A confession: after a break around the turn of the millennium, I’ve been reviewing for almost 10 years straight now, and gig-going for over 25. During that time, I’ve been to more venues than I could ever count, and am extremely accustomed to going to shows on my own. And yet I still get anxious about going to new venues on my own, and fret about whether or not my name will be on the list when I present at the door. For some inexplicable reason, this is my first visit to the Wardrobe, and I’m anxietising all over the place as I map app my way there in a particularly chilly September squall.
Another confession: I had never heard of All Them Witches before the tour dates landed in my inbox, and I still hadn’t heard a note in advance of the show. I’m admitting this largely because reviewers have a habit of making like they know every song by every band ever, and have a detailed knowledge of their history. It’s patently untrue, but we do love to perpetuate our own myths and make like we have a certain superiority, even if it’s often born out of a deep-seated insecurity. But I was sold on the pitch, and besides, I figure it’s important to remain open-minded while testing one’s critical faculties instead of playing it safe by only going to see bands you like.
As a venue, The Wardrobe is rather nicely laid out, with good sight-lines all round. And while the beer isn’t the cheapest, they have a decent selection, and finding cans of Roosters’ Baby Faced Assassin and a range of Magic Rock brews definitely added plus points for return trips.
Support came in the form of Texan two-piece Ghost Wolves, with the now popular iteration of guitar and drums blasting out raucous country with attitude and significant volume. Drummer Jonathan ‘Little Hammer’ Wolf sports a shirt with no sleeves and a monster quiff, and drives a set dominated by hard-edged rockabilly grooves. Carley ‘Carazy’ Wolf has some serious presence, and manages to kick out an attacking guitar buzz while brandishing a beaten-up axe with just one string. Not only do they rock hard, but they put on a show, and even manage to get some audience participation going. It’s no mean feat for a support act playing to a midweek audience on a dismal night.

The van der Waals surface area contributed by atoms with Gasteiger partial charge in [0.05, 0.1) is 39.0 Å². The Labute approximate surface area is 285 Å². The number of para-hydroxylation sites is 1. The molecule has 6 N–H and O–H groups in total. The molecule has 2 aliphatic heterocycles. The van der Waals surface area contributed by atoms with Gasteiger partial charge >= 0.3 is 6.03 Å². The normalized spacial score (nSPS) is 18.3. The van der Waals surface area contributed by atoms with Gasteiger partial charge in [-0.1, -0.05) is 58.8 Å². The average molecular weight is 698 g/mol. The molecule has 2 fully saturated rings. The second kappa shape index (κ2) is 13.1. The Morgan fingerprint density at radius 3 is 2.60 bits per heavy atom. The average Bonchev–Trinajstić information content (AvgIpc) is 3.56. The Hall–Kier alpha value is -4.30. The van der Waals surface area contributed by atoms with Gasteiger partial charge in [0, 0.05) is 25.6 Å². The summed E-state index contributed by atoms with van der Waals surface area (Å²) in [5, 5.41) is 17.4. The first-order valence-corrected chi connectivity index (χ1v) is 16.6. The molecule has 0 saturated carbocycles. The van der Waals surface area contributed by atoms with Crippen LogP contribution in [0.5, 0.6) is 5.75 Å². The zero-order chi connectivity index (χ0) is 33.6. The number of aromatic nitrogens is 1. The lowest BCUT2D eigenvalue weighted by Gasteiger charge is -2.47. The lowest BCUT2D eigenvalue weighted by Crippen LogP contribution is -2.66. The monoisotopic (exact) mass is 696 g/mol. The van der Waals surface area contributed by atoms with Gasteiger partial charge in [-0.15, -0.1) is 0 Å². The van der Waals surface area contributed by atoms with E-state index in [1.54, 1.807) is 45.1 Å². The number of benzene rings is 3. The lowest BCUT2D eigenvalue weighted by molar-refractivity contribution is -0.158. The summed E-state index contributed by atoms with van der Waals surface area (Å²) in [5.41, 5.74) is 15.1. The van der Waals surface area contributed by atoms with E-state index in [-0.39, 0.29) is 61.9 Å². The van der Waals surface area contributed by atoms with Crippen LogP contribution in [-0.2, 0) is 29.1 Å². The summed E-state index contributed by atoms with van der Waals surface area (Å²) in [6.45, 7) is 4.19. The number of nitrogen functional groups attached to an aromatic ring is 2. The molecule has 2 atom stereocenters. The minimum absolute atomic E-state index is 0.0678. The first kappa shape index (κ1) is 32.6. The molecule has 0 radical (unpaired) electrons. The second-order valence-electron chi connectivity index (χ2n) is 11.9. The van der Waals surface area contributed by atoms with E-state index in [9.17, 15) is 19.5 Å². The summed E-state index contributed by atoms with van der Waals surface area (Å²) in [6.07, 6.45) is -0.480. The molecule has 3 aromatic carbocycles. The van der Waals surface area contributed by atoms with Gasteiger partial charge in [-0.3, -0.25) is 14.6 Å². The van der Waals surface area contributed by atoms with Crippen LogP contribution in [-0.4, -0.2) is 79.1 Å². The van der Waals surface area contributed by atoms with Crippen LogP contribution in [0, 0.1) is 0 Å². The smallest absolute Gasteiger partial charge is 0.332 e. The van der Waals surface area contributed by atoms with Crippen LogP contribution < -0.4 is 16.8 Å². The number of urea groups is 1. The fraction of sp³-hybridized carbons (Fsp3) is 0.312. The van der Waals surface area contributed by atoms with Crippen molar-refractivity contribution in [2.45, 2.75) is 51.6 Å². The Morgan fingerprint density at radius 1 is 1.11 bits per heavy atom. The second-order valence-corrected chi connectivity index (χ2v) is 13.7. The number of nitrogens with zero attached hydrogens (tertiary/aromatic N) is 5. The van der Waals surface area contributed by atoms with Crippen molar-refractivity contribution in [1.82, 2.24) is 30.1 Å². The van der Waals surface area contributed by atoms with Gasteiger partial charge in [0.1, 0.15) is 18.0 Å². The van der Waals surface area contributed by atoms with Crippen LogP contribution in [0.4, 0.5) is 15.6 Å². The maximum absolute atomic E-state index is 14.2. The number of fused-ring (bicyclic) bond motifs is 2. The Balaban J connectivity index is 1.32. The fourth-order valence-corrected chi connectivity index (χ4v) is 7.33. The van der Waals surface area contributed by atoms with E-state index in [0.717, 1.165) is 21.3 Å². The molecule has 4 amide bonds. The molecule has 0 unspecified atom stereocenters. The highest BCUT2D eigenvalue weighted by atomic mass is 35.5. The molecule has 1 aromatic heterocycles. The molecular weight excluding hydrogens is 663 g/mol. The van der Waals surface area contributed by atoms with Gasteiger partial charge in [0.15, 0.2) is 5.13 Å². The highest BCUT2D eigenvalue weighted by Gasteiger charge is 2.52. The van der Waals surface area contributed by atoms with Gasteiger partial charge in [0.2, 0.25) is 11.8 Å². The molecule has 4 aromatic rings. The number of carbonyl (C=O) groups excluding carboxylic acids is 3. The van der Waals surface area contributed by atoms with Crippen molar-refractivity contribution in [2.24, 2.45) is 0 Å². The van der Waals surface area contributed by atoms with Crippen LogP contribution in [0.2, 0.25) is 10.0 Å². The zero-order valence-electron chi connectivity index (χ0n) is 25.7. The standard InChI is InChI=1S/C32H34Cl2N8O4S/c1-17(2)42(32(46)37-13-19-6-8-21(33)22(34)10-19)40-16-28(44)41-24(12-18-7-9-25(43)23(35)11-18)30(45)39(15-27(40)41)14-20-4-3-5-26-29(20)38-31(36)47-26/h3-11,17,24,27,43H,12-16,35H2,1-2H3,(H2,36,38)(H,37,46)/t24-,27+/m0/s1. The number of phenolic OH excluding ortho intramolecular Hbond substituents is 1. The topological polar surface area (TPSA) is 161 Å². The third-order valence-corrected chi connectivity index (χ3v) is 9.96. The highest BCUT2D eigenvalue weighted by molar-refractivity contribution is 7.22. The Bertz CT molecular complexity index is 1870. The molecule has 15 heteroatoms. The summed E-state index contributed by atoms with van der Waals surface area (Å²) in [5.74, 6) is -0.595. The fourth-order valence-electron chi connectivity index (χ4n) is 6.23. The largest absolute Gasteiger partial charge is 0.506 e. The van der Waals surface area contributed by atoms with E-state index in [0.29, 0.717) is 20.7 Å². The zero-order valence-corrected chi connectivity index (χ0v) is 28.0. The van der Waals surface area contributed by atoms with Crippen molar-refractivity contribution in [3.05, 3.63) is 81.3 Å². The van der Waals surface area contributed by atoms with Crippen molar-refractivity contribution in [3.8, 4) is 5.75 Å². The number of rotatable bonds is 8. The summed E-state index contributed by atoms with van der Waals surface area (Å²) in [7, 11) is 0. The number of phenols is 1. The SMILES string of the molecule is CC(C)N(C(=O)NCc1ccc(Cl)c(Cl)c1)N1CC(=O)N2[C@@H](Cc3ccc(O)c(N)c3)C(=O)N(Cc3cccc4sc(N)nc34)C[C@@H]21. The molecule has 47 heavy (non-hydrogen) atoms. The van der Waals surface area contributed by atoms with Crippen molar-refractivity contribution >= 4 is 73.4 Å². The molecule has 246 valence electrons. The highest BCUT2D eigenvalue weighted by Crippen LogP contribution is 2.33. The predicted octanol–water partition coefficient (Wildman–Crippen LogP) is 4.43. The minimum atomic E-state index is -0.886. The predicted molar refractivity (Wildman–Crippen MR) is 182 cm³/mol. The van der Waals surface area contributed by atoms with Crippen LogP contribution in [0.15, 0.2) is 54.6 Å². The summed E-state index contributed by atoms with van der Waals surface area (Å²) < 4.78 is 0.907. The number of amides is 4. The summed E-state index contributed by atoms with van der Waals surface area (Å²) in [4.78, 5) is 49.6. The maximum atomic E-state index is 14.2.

With ‘War Pigs’ playing as an intro tape (ok, it’s not really a tape any more, and this fact, as much as the dominant demographic of tonight’s audience, remind me once more of my age), All Them Witches walk on stage an immediately bring the riffs with ‘Howdy Hoodee Slank’ from 2015’s Sweet Release EP (see, a little research goes a long way).
They play with a potent sonic density, the nostril-shaking volume being as integral to the experience as the spiralling synths and the endless depth pf reverb which envelops the vocals. The rhythm section is truly thunderous, and while nothing they do could ever be described as innovative, or even hooky, ATW have some serious balls and everything about the performance is so well executed that criticism seems curmudgeonly.
That said, things do get a bit 80s Pink Floyd in places, and the way the keyboard lean so heavily on The Doors becomes a shade predictable over the course of the set, but then again, they bring a real range of texture, tone, and tempo, which makes for a dynamic and engaging set and the heavy psych wig-outs where the guitars dominate are truly exciting. ‘Charles William’ brings the heavy riff-centric groove, delivered with a swagger and a stance that’s equal parts nonchalance and passion, and it works.